Foreign Policy Blogs


Now that the bloodshed has stopped in the Caucasus, constructing a new policy approach for the West is imperative.

Western, Georgian and Russian sources all agree on the following:

  • Russian forces have largely, but not completely, left Georgia proper. They remain in Georgia in what has been called a "new administrative border" buffering South Ossetia and Abkhazia. They also remain within South Ossetia and Abkhazia, in numbers greater than before the outbreak of full-scale conflict on August 7.
  • The Organization for Security and Cooperation in Europe (OSCE) has dispatched a small number of peacekeepers to the region, but is reporting less than full cooperation from the Russians, who have not allowed OSCE into the areas that they control.
  • Diplomatic contacts continue, but there are few if any signs of progress. The tit-for-tat declarations from NATO Headquarters and from Moscow make clear that NATO-Russian cooperation is on indefinite hold.

In the American political arena, there is a sense of bipartisan dissatisfaction with the current status quo. There are a few conservatives (e.g., Buchanan ) and more liberals who decry the rhetoric coming out of the White House and State Department and the McCain campaign for being too inflammatory. There are more conservatives (Krauthammer ) and a few liberals who criticize the NATO and US for not taking more resolute action. So far, at least, there's not much difference between the way that McCain and Biden express themselves on the issue.

Those would have the US and NATO do more have few ideas beyond freezing Russia's entry into the WTO and proceeding with the anti-missile system in Europe. The experts at the Heritage Foundation argue that NATO should proceed with Membership Action Plans (MAPs) for Ukraine and Georgia, but how can Georgia join NATO before it controls its own territory?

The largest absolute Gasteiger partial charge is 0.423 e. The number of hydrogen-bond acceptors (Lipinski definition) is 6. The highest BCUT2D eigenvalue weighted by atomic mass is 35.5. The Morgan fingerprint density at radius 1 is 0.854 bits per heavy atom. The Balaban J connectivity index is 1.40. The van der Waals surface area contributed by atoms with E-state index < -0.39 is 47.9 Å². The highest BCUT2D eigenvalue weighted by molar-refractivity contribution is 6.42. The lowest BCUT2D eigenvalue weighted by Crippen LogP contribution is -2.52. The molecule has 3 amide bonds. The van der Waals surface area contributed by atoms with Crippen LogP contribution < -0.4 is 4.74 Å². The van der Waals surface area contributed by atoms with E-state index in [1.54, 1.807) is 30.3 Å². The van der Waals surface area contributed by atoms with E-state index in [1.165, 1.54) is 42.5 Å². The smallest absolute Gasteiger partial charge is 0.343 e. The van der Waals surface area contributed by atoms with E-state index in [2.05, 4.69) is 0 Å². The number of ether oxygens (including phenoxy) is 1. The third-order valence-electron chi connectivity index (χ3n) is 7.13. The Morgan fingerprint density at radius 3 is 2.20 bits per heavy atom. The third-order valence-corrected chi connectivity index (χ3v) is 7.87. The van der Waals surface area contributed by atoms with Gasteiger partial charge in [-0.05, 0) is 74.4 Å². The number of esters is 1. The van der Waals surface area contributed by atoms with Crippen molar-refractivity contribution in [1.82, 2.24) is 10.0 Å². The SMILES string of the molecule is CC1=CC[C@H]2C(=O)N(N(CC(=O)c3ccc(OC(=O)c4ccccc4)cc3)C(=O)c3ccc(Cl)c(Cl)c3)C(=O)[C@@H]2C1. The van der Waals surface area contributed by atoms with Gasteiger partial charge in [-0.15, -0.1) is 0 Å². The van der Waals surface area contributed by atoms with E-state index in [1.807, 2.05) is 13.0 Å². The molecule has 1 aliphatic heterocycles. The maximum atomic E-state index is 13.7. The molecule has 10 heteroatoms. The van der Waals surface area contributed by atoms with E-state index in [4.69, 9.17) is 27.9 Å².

It was Saakashvili's goal to reassert Georgian sovereignty over South Ossetia and Abkhazia. Now, however, it is Georgian sovereignty over the rest of the country that is diminished.


Meanwhile, if there is a "redline" for the West in Georgia, it is probably an oil pipeline , Baku-Tbilisi-Ceyhan , which passes just 30 miles south of the Georgian capital. The 1,000-mile pipeline pumps one million barrels of Caspian oil per day, tracing a carefully constructed detour around Russian-controlled territory and territorial waters. Only now the new Russian "border" is closer than it was on August 7 , apparently by a dozen miles or so. And it is the Russians who seem to be calling the shots , literally.



Mark Dillen

Mark Dillen heads Dillen Associates LLC, an international public affairs consultancy based in San Francisco and Croatia. A former Senior Foreign Service Officer with the US State Department, Mark managed political, media and cultural relations for US embassies in Rome, Berlin, Moscow, Sofia and Belgrade, then moved to the private sector. He has degrees from Columbia and Michigan and was a Diplomat-in-Residence at the American Institute for Contemporary German Studies at Johns Hopkins. Mark has also worked for USAID as a media and political advisor and twice served as election observer and organizer for OSCE in Eastern Europe.

Areas of Focus:
US Government; Europe; Diplomacy


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